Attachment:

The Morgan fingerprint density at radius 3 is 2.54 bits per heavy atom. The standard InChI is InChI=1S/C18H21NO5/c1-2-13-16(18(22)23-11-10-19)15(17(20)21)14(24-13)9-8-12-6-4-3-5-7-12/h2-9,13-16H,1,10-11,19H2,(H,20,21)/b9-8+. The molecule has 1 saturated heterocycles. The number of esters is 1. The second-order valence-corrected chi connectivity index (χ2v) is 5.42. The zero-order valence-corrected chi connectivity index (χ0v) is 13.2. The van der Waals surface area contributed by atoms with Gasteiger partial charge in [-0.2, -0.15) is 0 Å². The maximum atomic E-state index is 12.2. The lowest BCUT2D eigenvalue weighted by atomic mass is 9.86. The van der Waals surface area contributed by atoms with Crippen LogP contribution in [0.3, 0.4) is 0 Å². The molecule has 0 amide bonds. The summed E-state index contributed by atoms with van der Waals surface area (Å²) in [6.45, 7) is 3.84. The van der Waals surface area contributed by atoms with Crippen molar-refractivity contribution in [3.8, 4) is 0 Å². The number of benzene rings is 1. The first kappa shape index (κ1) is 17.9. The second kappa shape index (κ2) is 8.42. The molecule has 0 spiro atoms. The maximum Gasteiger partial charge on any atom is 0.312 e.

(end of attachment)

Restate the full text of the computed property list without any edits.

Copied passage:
The Morgan fingerprint density at radius 3 is 2.54 bits per heavy atom. The standard InChI is InChI=1S/C18H21NO5/c1-2-13-16(18(22)23-11-10-19)15(17(20)21)14(24-13)9-8-12-6-4-3-5-7-12/h2-9,13-16H,1,10-11,19H2,(H,20,21)/b9-8+. The molecule has 1 saturated heterocycles. The number of esters is 1. The second-order valence-corrected chi connectivity index (χ2v) is 5.42. The zero-order valence-corrected chi connectivity index (χ0v) is 13.2. The van der Waals surface area contributed by atoms with Gasteiger partial charge in [-0.2, -0.15) is 0 Å². The maximum atomic E-state index is 12.2. The lowest BCUT2D eigenvalue weighted by atomic mass is 9.86. The van der Waals surface area contributed by atoms with Crippen LogP contribution in [0.3, 0.4) is 0 Å². The molecule has 0 amide bonds. The summed E-state index contributed by atoms with van der Waals surface area (Å²) in [6.45, 7) is 3.84. The van der Waals surface area contributed by atoms with Crippen molar-refractivity contribution in [3.8, 4) is 0 Å². The number of benzene rings is 1. The first kappa shape index (κ1) is 17.9. The second kappa shape index (κ2) is 8.42. The molecule has 0 spiro atoms. The maximum Gasteiger partial charge on any atom is 0.312 e.